Fresh at Farmers Markets This Week

With the autumnal equinox behind us, it’s time to get serious about squash. Winter squash varieties have been coming in at farmers tailgate markets for about a month, including butternut, spaghetti, red kuri, jester, and kabocha. But while we adore squash in everything from soups to gratins to salads to desserts, we have to admit that removing the hard outer skin can be a bit tedious. Luckily, there are few options that allow you to leave your vegetable peeler in the drawer and simply eat the skin along with the rest of the fruit. 

Delicata is probably the most well known of these. As the name suggests, this squash boasts a delicate skin that can be consumed part and parcel with its flesh. Though it can be stored at room temperature like winter squash, delicata is technically Cucurbita pepo, the same species as zucchini, crookneck, and other summer squash. (Winter squash is generally Cucurbita maxima or moschata.) For a particularly pretty presentation, slice delicata into half-inch rings, scraping the seeds out from the center of each, and roast on a sheet tray with olive oil. Many farms have delicata right now, including Flying Cloud Farm (River Arts District Farmers Market, North Asheville Tailgate Market) and Highgate Farm (Black Mountain Tailgate Market, River Arts District Farmers Market, West Asheville Tailgate Market).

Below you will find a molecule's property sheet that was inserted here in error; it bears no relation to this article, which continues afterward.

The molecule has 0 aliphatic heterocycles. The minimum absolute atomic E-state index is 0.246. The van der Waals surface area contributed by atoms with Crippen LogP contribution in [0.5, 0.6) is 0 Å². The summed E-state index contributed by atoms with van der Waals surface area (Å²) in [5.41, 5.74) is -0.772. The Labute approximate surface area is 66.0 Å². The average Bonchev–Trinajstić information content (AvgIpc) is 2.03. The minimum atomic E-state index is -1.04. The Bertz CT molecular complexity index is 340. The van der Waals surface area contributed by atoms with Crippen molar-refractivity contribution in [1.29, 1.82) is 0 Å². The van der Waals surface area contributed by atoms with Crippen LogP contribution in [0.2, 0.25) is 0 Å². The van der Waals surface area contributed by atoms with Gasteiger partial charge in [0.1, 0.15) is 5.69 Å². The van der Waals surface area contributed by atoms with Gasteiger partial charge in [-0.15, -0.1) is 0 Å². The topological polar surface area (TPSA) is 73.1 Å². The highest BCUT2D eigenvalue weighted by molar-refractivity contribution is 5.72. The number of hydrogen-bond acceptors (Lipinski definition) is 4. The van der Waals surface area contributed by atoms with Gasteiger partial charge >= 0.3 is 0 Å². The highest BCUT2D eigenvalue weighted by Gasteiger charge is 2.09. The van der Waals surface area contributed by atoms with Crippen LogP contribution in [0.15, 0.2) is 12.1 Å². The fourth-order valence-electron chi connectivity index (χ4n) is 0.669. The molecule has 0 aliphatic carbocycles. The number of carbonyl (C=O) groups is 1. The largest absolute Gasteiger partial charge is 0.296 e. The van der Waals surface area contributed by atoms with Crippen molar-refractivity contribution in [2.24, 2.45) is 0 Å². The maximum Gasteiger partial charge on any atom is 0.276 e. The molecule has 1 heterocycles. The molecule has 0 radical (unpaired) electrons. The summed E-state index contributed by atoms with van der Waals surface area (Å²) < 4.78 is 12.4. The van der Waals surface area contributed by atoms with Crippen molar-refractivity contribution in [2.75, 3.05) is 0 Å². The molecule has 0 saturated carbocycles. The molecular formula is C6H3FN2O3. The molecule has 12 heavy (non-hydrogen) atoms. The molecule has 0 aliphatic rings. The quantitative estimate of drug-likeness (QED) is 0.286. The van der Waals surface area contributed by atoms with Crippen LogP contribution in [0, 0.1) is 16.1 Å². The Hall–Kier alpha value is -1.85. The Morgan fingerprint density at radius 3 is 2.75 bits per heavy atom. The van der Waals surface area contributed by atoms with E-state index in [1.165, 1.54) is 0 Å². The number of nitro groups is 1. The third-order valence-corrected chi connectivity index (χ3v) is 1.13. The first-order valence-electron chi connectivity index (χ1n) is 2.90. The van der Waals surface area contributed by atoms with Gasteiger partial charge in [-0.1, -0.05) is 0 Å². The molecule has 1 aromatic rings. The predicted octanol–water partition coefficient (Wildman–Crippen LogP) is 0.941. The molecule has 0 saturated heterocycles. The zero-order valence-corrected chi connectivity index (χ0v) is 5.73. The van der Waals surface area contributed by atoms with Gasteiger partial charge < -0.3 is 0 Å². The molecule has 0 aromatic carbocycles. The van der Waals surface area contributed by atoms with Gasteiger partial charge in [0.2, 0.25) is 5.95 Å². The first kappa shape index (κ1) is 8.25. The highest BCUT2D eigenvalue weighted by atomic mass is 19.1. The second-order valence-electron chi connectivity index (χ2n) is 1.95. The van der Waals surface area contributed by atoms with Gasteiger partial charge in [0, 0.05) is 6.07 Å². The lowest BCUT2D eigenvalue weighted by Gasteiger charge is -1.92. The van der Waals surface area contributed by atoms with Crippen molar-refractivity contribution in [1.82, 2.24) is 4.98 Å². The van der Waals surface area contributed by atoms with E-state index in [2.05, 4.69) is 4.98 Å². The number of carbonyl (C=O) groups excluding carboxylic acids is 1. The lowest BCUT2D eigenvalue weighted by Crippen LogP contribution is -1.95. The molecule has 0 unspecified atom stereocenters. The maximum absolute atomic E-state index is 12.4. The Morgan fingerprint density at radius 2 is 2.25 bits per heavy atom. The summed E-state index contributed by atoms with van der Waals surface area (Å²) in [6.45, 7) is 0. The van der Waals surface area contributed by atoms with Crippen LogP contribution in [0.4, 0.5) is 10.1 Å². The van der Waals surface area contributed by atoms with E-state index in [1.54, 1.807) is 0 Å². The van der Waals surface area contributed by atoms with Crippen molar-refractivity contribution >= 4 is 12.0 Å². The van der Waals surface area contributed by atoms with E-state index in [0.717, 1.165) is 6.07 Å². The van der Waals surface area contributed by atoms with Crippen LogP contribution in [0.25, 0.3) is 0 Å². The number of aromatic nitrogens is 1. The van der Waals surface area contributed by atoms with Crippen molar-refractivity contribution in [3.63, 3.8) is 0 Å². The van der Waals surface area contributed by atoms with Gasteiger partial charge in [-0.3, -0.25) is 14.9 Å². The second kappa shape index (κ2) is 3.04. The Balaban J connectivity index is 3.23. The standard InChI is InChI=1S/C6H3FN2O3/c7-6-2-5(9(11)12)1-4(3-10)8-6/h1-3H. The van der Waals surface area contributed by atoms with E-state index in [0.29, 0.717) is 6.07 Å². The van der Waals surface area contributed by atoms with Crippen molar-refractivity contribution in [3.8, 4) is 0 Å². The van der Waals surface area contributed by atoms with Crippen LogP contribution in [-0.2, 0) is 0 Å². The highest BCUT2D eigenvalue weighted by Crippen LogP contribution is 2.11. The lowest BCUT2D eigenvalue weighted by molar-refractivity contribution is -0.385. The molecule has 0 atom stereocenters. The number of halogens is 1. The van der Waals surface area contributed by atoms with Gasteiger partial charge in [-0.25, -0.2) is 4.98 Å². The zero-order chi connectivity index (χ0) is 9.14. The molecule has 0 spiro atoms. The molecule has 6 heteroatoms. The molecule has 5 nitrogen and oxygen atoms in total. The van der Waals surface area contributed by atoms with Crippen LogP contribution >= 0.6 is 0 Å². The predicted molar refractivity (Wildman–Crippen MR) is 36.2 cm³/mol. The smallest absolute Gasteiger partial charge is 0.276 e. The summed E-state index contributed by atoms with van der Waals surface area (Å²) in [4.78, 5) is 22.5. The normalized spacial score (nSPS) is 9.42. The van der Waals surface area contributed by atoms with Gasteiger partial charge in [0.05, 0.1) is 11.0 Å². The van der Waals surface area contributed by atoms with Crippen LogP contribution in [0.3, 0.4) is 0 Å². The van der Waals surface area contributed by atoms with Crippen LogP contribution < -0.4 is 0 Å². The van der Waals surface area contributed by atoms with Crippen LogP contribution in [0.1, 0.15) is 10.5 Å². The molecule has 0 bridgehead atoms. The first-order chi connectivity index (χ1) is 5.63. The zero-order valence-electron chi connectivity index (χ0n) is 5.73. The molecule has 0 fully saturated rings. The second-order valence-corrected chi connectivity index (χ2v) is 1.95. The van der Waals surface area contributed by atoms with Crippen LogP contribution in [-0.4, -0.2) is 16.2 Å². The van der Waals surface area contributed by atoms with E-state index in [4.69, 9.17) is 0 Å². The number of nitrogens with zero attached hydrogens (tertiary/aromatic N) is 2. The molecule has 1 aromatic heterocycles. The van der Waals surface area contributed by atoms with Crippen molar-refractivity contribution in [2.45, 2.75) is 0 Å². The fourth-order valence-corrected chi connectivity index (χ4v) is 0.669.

A less-common variety of tender-skinned squash is the honeynut. It looks like a miniature butternut, but is a darker shade of orange, both inside and out. This tiny squash is a powerhouse of flavor and nutrients like beta-carotene and Vitamin A. Roasting will bring out an intense natural sweetness—just slice in half, scoop out the seeds, and drizzle with a little olive oil. Full Sun Farm has honeynut squash at River Arts District Farmers Market and North Asheville Tailgate Market.
Our final no-peel squash option might be more of a matter of taste, but many find the skin of the acorn squash (also a member Cucurbita pepo species) to be fully edible when roasted, particularly early in the season when the squash is at its most tender. It’s widely available at markets, including from Stonecrop Garden (Asheville City Market).
Squash that has to travel to the grocery store is often waxed for preservation, which makes the skin less than ideal for consumption, even if it is tender. So this is yet another opportunity to take advantage of farmers tailgate market shopping and the ability to ask farmers about their produce and growing practices. At markets now you’ll also find tomatoes, peppers, corn, beans, cucumbers, beets, carrots, fennel, onions, potatoes, greens, apples, pears, grapes, mushrooms, eggs, cheese, meat, seafood, bread, and so much more.
Area farmers tailgate markets take place throughout the region. As always, you can find information about farms, tailgate markets, and farm stands, including locations and hours, by visiting ASAP’s online Local Food Guide at

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